|Origin:||scène, from Latin scena, scaena 'stage, scene', from Greek skene 'tent, building against which a play is performed, stage'|
part of a play during which there is no change in time or place:
Hamlet, Act 5 Scene 2
the opening scene
a particular set of activities and the people who are involved in them:
I'm not into the club scene (=going to night clubs).
LA's music scene
the drug scene
a newcomer to the political scene
the place where an accident, crime etc happened:
The police soon arrived at the scene of the crime.
at the scene
Investigators are now at the scene, searching for clues.
on the scene
Journalists were on the scene within minutes.
a view of a place as you see it, or as it appears in a picture:
He photographed a wide range of street scenes.
She returned home to find a scene of devastation.
what is happening in a place, or what can be seen happening
There were scenes of rejoicing after the election.
bad scene American English
'It's a bad scene here,' she said. 'Jamie is very sick.'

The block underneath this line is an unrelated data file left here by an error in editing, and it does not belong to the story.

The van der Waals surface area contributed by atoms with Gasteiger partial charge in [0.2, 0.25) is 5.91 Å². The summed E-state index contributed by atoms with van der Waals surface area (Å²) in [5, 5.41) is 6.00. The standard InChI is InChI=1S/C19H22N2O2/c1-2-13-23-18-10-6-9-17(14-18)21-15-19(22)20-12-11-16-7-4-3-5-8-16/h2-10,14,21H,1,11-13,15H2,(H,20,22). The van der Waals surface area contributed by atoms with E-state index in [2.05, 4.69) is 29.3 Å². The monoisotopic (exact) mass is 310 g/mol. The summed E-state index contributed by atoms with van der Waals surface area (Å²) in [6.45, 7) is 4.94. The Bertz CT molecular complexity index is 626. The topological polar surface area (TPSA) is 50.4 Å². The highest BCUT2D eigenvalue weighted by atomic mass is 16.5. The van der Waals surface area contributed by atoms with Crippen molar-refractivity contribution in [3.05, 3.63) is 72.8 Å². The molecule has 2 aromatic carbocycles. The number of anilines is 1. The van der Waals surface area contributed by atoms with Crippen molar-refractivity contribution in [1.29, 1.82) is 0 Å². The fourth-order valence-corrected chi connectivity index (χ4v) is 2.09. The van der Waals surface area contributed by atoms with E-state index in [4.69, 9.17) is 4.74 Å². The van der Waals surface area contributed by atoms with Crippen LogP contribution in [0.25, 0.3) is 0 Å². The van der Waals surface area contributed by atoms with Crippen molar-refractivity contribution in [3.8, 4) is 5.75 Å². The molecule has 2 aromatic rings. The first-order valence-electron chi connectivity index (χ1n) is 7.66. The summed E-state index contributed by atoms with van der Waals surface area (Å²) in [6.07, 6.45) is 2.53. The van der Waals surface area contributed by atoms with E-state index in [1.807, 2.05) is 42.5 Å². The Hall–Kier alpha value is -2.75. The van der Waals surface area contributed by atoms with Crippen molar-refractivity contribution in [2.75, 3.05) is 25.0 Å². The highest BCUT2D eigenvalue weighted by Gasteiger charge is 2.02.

a loud angry argument, especially in a public place:
There were angry scenes in parliament today.
I was mad, but I didn't want to make a scene.
to not be the type of thing you like:
Loud discos aren't really my scene.
secretly, while other things are happening publicly:
Behind the scenes, both sides are working towards an agreement.
to provide the conditions in which an event can happen
set the scene for
The prison riots have set the scene for major reform.
to describe the situation before you begin to tell a story:
A few words on the rules of English law will help to set the scene.
to be or become involved in a situation, activity etc:
By then, there was a boyfriend on the scene.